Thirty-plus years ago, Harrisonburg was the quintessential “sleepy college town.” The Nighthawks played the occasional gig at The Elbow Room, Gus grilled irresistible chili dogs at Jess’ Quick Lunch, and James Madison University emerged from its former life as a state teachers’ college for women.
This was not where you expected to fine an honest-to-goodness sports phenom. But there he was at Harrisonburg High, all 7-feet, 4 inches of him.
He brought basketball icons to Harrisonburg. He prompted at least one opponent to practice with brooms and turned games into spectacles.
Monday, the Naismith Basketball Hall of Fame announced that Sampson and 11 others comprise its 2012 induction class. The honor is long overdue.
Few players affected a game like Sampson, and not just because of his size. At Harrisonburg, the University of Virginia and in the NBA, Sampson was as comfortable, sometimes more so, roaming the perimeter as he was in the low post. He was quick enough to defend small forwards, smooth enough to shoot from 17 feet.
Sampson and North Carolina State’s David Thompson are the only three-time ACC players of the year. Sampson and UCLA’s Bill Walton are the only consensus three-time national players of the year.
Prior to Sampson, Virginia had never won an NCAA tournament game. The Cavaliers won seven in his final three seasons and reached the 1981 Final Four when he was a sophomore.
That should end any debate about Sampson’s credentials, his lack of a national or ACC championship notwithstanding.
But Naismith electors often focus on players’ NBA careers, and Sampson’s was derailed by knee injuries. That said, consider his first three professional seasons, all with the Houston Rockets.
He was the 1984 rookie of the year and MVP of the ’85 All-Star Game. In 1986, he helped the Rockets reach the NBA Finals — they dusted the defending champion Los Angeles Lakers in five games before losing to the Boston Celtics in six games.
Sampson’s combined averages for those three seasons: 20.9 points and 10.7 rebounds. In his first three NBA seasons, future Hall of Famer Tim Duncan averaged 22.0 points and 12.0 rebounds.
Duncan (Wake Forest) and Sampson, by the way, are the only players in ACC history with career totals of more than 2,000 points, 1,500 boards and 400 blocked shots.
But while Duncan, an unheralded prospect from the Virgin Islands, was understated and nuanced on the court, Sampson was the show. Win or lose.
Demand to see him at Harrisonburg was such that the Blue Streaks played some games at JMU’s Godwin Hall. Suffice to say, we basketball mavens on campus flocked.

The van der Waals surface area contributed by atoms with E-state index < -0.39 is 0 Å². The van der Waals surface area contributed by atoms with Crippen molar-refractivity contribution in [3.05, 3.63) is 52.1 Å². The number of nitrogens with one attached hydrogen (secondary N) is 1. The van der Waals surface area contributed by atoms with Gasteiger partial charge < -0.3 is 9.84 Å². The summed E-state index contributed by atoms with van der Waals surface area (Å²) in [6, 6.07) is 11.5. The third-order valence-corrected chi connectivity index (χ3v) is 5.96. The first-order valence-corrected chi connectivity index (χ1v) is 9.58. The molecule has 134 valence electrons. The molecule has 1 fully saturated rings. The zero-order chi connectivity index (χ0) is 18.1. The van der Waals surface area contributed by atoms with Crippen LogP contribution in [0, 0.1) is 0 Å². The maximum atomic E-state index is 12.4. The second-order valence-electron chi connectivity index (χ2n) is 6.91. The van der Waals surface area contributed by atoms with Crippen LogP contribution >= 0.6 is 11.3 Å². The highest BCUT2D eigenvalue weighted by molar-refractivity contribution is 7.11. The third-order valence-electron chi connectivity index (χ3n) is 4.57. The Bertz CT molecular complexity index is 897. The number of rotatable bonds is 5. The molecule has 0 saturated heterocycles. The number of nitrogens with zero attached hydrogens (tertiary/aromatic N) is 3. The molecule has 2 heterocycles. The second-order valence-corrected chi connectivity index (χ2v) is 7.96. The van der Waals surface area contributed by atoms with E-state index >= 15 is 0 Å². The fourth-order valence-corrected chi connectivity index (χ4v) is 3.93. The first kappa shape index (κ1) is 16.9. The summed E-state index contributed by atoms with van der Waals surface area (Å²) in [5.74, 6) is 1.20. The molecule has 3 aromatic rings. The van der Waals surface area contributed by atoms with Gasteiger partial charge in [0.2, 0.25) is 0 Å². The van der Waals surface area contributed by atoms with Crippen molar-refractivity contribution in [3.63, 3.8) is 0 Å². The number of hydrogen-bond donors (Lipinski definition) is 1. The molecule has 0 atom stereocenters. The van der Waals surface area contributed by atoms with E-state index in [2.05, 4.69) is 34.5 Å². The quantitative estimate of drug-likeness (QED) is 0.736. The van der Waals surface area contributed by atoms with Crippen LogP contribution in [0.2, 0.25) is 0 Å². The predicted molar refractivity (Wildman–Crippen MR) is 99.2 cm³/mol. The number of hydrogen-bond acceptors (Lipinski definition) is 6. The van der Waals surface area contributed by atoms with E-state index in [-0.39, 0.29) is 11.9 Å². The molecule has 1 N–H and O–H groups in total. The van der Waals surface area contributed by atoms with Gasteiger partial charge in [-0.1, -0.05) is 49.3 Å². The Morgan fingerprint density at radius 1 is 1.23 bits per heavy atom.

One of Harrisonburg’s area rivals — I believe it was Lee High of Staunton — prepared for Sampson by having the second string defend the first with raised brooms.
When college recruiting season arrived, Sampson actually took an official visit to JMU, which to this day must rank as the program’s least-expensive entertainment bill. No air fare or hotel. But plenty of parties. I attended one or two, and when the Big Fella ducked through the doorway, jaws dropped.
Sampson chose Virginia over Kentucky, North Carolina and JMU, and after Sampson’s freshman season, Boston Celtics legend Red Auerbach traveled to Harrisonburg, hoping to persuade Sampson to turn pro. A gaggle of us media knotheads — I was working for the student radio station — waited outside Sampson’s home for Auerbach to emerge, but his pitch proved fruitless.
In Sampson’s sophomore season, Cavaliers coach Terry Holland was gracious enough to play the Dukes in Harrisonburg. The bandbox that is Godwin Hall was never louder, and Virginia was lucky to escape, 53-52, against a quality JMU team that upset Georgetown in the NCAA tournament.
But Sampson was less-than-ordinary for his homecoming, scoring 10 points, missing 5-of-6 free throws and committing seven turnovers. Such games were rare.
As a senior, Sampson schooled a Duke freshman named Jay Bilas, outscoring him 36-4 in a 104-91 Virginia victory. Bilas remembers it still.
“He changed the whole game, the whole game,” Bilas told me last year. “It was like playing against your dad in the driveway. You had no shot. I held him to 36 points and thought I did a pretty good job.”
Enshrined last year in the College Basketball Hall of Fame, Sampson is the sixth ACC player elected to the more renowned Naismith Hall in Springfield, Mass. The others are North Carolina's Billy Cunningham, Michael Jordan, Bob McAdoo and James Worthy, and North Carolina State's David Thompson.
ACC coaches in the Naismith Hall are Duke's Mike Krzyzewski, N.C. State's Everett Case and Kay Yow, and North Carolina's Frank McGuire, Dean Smith and Roy Williams.
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